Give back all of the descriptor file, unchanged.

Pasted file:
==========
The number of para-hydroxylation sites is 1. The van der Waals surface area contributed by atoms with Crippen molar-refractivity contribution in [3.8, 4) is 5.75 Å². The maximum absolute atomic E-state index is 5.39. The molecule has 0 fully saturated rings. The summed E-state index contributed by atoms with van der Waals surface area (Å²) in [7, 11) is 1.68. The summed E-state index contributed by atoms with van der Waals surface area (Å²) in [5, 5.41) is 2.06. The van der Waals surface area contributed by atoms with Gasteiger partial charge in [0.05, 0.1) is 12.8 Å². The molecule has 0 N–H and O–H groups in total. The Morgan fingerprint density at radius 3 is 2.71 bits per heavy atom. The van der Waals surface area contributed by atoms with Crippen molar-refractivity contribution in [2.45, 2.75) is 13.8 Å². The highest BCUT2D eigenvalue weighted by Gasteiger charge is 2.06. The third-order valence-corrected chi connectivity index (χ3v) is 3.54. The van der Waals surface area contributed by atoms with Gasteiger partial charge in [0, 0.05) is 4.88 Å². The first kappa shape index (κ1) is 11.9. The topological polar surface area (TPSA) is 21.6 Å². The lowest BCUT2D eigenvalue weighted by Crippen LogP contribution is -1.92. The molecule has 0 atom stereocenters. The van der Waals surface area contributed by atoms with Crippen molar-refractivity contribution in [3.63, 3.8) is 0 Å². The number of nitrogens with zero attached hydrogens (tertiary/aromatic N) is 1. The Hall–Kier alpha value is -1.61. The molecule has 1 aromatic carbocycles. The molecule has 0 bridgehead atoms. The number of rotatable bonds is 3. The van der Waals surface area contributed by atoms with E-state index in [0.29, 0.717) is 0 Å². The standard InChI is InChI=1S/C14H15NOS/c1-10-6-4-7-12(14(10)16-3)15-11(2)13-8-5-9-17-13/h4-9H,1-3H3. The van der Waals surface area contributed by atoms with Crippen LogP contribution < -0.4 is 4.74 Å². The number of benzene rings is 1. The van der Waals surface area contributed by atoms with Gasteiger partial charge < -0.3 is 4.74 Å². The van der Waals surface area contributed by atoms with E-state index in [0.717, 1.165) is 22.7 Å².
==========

The number of para-hydroxylation sites is 1. The van der Waals surface area contributed by atoms with Crippen molar-refractivity contribution in [3.8, 4) is 5.75 Å². The maximum absolute atomic E-state index is 5.39. The molecule has 0 fully saturated rings. The summed E-state index contributed by atoms with van der Waals surface area (Å²) in [7, 11) is 1.68. The summed E-state index contributed by atoms with van der Waals surface area (Å²) in [5, 5.41) is 2.06. The van der Waals surface area contributed by atoms with Gasteiger partial charge in [0.05, 0.1) is 12.8 Å². The molecule has 0 N–H and O–H groups in total. The Morgan fingerprint density at radius 3 is 2.71 bits per heavy atom. The van der Waals surface area contributed by atoms with Crippen molar-refractivity contribution in [2.45, 2.75) is 13.8 Å². The highest BCUT2D eigenvalue weighted by Gasteiger charge is 2.06. The third-order valence-corrected chi connectivity index (χ3v) is 3.54. The van der Waals surface area contributed by atoms with Gasteiger partial charge in [0, 0.05) is 4.88 Å². The first kappa shape index (κ1) is 11.9. The topological polar surface area (TPSA) is 21.6 Å². The lowest BCUT2D eigenvalue weighted by Crippen LogP contribution is -1.92. The molecule has 0 atom stereocenters. The van der Waals surface area contributed by atoms with Crippen molar-refractivity contribution in [3.63, 3.8) is 0 Å². The number of nitrogens with zero attached hydrogens (tertiary/aromatic N) is 1. The Hall–Kier alpha value is -1.61. The molecule has 1 aromatic carbocycles. The molecule has 0 bridgehead atoms. The number of rotatable bonds is 3. The van der Waals surface area contributed by atoms with E-state index in [0.29, 0.717) is 0 Å². The standard InChI is InChI=1S/C14H15NOS/c1-10-6-4-7-12(14(10)16-3)15-11(2)13-8-5-9-17-13/h4-9H,1-3H3. The van der Waals surface area contributed by atoms with Crippen LogP contribution < -0.4 is 4.74 Å². The number of benzene rings is 1. The van der Waals surface area contributed by atoms with Gasteiger partial charge < -0.3 is 4.74 Å². The van der Waals surface area contributed by atoms with E-state index in [0.717, 1.165) is 22.7 Å².